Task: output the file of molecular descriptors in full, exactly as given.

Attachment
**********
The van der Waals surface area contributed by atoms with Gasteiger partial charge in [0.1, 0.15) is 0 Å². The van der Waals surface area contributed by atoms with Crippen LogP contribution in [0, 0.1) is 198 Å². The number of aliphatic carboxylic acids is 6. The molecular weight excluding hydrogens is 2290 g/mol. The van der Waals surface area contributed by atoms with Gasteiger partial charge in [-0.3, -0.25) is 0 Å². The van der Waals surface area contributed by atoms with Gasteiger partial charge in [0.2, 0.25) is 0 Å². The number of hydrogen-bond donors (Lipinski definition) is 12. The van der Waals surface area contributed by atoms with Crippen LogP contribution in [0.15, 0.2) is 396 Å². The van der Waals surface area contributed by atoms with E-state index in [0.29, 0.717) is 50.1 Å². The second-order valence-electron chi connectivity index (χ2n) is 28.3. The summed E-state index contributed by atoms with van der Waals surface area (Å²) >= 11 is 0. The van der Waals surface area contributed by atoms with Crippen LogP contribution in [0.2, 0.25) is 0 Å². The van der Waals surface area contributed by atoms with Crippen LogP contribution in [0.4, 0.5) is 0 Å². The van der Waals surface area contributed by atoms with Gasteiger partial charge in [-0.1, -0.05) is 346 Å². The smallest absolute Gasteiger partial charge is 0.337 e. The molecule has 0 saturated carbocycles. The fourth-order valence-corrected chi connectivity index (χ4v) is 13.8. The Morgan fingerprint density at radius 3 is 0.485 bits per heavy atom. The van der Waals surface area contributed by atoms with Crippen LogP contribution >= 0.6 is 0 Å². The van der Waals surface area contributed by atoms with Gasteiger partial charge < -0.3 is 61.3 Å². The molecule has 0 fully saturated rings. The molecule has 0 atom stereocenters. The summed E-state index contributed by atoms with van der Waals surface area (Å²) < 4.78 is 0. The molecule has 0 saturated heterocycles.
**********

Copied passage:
The van der Waals surface area contributed by atoms with Gasteiger partial charge in [0.1, 0.15) is 0 Å². The van der Waals surface area contributed by atoms with Crippen LogP contribution in [0, 0.1) is 198 Å². The number of aliphatic carboxylic acids is 6. The molecular weight excluding hydrogens is 2290 g/mol. The van der Waals surface area contributed by atoms with Gasteiger partial charge in [-0.3, -0.25) is 0 Å². The van der Waals surface area contributed by atoms with Gasteiger partial charge in [0.2, 0.25) is 0 Å². The number of hydrogen-bond donors (Lipinski definition) is 12. The van der Waals surface area contributed by atoms with Crippen LogP contribution in [0.15, 0.2) is 396 Å². The van der Waals surface area contributed by atoms with E-state index in [0.29, 0.717) is 50.1 Å². The second-order valence-electron chi connectivity index (χ2n) is 28.3. The summed E-state index contributed by atoms with van der Waals surface area (Å²) >= 11 is 0. The van der Waals surface area contributed by atoms with Crippen LogP contribution in [0.2, 0.25) is 0 Å². The van der Waals surface area contributed by atoms with Crippen LogP contribution in [0.4, 0.5) is 0 Å². The van der Waals surface area contributed by atoms with Gasteiger partial charge in [-0.1, -0.05) is 346 Å². The smallest absolute Gasteiger partial charge is 0.337 e. The molecule has 0 saturated carbocycles. The fourth-order valence-corrected chi connectivity index (χ4v) is 13.8. The Morgan fingerprint density at radius 3 is 0.485 bits per heavy atom. The van der Waals surface area contributed by atoms with Crippen LogP contribution >= 0.6 is 0 Å². The van der Waals surface area contributed by atoms with Gasteiger partial charge < -0.3 is 61.3 Å². The molecule has 0 fully saturated rings. The molecule has 0 atom stereocenters. The summed E-state index contributed by atoms with van der Waals surface area (Å²) < 4.78 is 0. The molecule has 0 saturated heterocycles.